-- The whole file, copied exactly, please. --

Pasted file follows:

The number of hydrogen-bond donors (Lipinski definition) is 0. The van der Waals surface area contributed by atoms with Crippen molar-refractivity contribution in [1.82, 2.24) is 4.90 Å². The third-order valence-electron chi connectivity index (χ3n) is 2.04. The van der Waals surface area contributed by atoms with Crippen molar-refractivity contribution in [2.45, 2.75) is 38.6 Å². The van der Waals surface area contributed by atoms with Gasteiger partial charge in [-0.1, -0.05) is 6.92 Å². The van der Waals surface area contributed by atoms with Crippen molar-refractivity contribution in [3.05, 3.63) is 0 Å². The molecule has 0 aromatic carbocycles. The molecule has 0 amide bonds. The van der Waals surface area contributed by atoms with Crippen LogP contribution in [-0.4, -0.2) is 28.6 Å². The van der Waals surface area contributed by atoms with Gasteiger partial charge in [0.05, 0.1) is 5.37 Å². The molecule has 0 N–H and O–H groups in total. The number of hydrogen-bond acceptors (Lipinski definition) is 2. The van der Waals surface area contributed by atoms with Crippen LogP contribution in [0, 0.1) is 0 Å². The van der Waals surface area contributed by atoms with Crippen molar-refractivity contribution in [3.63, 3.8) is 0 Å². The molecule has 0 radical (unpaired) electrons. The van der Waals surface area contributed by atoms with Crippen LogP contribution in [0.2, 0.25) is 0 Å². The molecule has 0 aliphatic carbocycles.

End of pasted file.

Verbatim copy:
The number of hydrogen-bond donors (Lipinski definition) is 0. The van der Waals surface area contributed by atoms with Crippen molar-refractivity contribution in [1.82, 2.24) is 4.90 Å². The third-order valence-electron chi connectivity index (χ3n) is 2.04. The van der Waals surface area contributed by atoms with Crippen molar-refractivity contribution in [2.45, 2.75) is 38.6 Å². The van der Waals surface area contributed by atoms with Gasteiger partial charge in [-0.1, -0.05) is 6.92 Å². The van der Waals surface area contributed by atoms with Crippen molar-refractivity contribution in [3.05, 3.63) is 0 Å². The molecule has 0 aromatic carbocycles. The molecule has 0 amide bonds. The van der Waals surface area contributed by atoms with Crippen LogP contribution in [-0.4, -0.2) is 28.6 Å². The van der Waals surface area contributed by atoms with Gasteiger partial charge in [0.05, 0.1) is 5.37 Å². The molecule has 0 N–H and O–H groups in total. The number of hydrogen-bond acceptors (Lipinski definition) is 2. The van der Waals surface area contributed by atoms with Crippen LogP contribution in [0, 0.1) is 0 Å². The van der Waals surface area contributed by atoms with Crippen molar-refractivity contribution in [3.63, 3.8) is 0 Å². The molecule has 0 radical (unpaired) electrons. The van der Waals surface area contributed by atoms with Crippen LogP contribution in [0.2, 0.25) is 0 Å². The molecule has 0 aliphatic carbocycles.